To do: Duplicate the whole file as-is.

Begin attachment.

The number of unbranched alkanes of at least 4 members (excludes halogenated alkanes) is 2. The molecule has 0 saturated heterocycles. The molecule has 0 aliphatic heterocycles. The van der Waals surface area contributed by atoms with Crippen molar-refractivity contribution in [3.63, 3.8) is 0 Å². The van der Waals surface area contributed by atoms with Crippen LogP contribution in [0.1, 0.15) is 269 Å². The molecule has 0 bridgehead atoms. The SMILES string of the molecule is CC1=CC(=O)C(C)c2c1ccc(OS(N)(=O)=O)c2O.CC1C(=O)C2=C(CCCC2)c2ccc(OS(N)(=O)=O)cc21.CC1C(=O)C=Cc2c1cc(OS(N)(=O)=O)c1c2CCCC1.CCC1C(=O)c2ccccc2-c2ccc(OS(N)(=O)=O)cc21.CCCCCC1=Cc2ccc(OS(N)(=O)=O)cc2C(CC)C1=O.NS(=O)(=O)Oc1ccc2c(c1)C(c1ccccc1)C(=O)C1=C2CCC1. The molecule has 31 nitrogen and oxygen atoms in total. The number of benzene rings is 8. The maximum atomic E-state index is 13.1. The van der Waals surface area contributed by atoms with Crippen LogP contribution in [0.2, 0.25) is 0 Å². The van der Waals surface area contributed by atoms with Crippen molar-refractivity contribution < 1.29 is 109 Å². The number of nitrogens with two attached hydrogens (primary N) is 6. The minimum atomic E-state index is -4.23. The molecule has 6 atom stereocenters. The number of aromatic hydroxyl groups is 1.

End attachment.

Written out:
The number of unbranched alkanes of at least 4 members (excludes halogenated alkanes) is 2. The molecule has 0 saturated heterocycles. The molecule has 0 aliphatic heterocycles. The van der Waals surface area contributed by atoms with Crippen molar-refractivity contribution in [3.63, 3.8) is 0 Å². The van der Waals surface area contributed by atoms with Crippen LogP contribution in [0.1, 0.15) is 269 Å². The molecule has 0 bridgehead atoms. The SMILES string of the molecule is CC1=CC(=O)C(C)c2c1ccc(OS(N)(=O)=O)c2O.CC1C(=O)C2=C(CCCC2)c2ccc(OS(N)(=O)=O)cc21.CC1C(=O)C=Cc2c1cc(OS(N)(=O)=O)c1c2CCCC1.CCC1C(=O)c2ccccc2-c2ccc(OS(N)(=O)=O)cc21.CCCCCC1=Cc2ccc(OS(N)(=O)=O)cc2C(CC)C1=O.NS(=O)(=O)Oc1ccc2c(c1)C(c1ccccc1)C(=O)C1=C2CCC1. The molecule has 31 nitrogen and oxygen atoms in total. The number of benzene rings is 8. The maximum atomic E-state index is 13.1. The van der Waals surface area contributed by atoms with Crippen LogP contribution in [0.2, 0.25) is 0 Å². The van der Waals surface area contributed by atoms with Crippen molar-refractivity contribution < 1.29 is 109 Å². The number of nitrogens with two attached hydrogens (primary N) is 6. The minimum atomic E-state index is -4.23. The molecule has 6 atom stereocenters. The number of aromatic hydroxyl groups is 1.